Esperanza lives in a small, cramped house on Mango Street. She, her mother and father and two brothers and sister all live in one small place. The walls are so thin you can hear the neighbors interactions. The house is located in the ghetto. Bums, drunkards, and homeless people are on the street:
Mango Street is populated by people with many different life stories, stories of hope and despair. First there is Esperanza's own family, her kind father who works two jobs and is absent most of the time; her mother, who can speak two languages and sing opera but never finished high school; her two brothers Carlos and Kiki; and her little sister Nenny.
Truly, Esperanza is surrounded by such a negative environment until she hopes to leave the house on Mango Street:
The House on Mango Street is set in a Latino neighborhood in Chicago. Esperanza briefly describes some of the rickety houses in her neighborhood, beginning with her own, which she says is "small and red with tight steps in front.
Besides the house being run down, the neighborhood is less than ideal. Esperanza has to deal with the people of the neighborhood who live hopeless lives. She desires to leave it all behind one day. She desires a nice home in a safe, beautiful neighborhood:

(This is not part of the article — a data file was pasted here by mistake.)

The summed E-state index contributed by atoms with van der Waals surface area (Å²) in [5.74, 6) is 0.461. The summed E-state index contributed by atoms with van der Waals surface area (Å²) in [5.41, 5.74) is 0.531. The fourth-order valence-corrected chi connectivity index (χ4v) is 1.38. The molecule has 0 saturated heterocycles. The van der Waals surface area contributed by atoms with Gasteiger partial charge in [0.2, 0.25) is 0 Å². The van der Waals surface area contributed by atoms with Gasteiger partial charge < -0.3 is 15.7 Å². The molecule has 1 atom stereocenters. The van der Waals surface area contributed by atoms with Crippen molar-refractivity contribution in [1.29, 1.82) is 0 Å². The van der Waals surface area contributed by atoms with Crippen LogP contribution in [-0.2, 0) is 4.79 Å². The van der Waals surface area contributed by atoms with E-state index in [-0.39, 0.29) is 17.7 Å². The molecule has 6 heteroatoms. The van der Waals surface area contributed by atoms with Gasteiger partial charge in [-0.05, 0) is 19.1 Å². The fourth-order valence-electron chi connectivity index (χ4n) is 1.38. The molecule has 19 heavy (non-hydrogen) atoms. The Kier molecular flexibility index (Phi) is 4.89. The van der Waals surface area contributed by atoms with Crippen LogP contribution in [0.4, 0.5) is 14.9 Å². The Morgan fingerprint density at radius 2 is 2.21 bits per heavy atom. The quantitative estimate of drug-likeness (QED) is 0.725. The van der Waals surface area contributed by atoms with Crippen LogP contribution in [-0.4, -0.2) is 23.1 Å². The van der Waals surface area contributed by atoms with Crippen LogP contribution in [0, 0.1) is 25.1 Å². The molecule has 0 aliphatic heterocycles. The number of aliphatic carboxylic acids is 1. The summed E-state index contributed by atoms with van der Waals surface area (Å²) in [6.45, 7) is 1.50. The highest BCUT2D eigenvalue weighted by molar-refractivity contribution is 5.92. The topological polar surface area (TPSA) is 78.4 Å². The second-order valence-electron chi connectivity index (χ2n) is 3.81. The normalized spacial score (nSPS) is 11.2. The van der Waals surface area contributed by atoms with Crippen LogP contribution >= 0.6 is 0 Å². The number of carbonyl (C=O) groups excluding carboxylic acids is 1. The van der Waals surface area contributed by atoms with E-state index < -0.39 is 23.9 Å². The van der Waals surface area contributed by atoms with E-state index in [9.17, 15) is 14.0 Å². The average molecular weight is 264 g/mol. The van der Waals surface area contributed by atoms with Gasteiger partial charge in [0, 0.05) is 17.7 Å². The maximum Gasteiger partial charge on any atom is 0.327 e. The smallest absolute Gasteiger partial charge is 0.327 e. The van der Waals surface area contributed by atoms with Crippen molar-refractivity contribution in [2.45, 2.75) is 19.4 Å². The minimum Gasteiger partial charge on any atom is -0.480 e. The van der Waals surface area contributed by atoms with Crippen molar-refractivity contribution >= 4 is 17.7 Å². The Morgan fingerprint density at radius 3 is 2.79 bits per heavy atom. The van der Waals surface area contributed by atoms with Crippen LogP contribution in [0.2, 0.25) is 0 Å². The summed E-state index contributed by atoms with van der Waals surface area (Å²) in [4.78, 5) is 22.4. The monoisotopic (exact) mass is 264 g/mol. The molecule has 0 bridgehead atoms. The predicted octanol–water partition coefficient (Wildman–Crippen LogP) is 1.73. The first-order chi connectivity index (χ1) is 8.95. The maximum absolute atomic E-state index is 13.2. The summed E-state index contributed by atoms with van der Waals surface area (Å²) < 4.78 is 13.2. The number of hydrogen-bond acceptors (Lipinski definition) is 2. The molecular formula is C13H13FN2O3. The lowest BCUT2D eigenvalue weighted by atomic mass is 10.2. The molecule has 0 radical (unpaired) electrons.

In a child-like voice, Esperanza records impressions of the world around her. Her perceptions range from humorous anecdotes pulled from life in the barrio to more dark references to crime and sexual provocation.
The neighborhood is crowded. People live close to one another. Esperanza can hear the street fights and the families next door arguing. She is unhappy with her house and environment. She writes that she will escape the house on Mango Street one day. But for now, she has to put up with all types of activities that happen on Mango Street:
Esperanza gives the impression of a crowded neighborhood where people live in close quarters and lean out of windows, and where one can hear fighting, talking, and music coming from other houses on the street.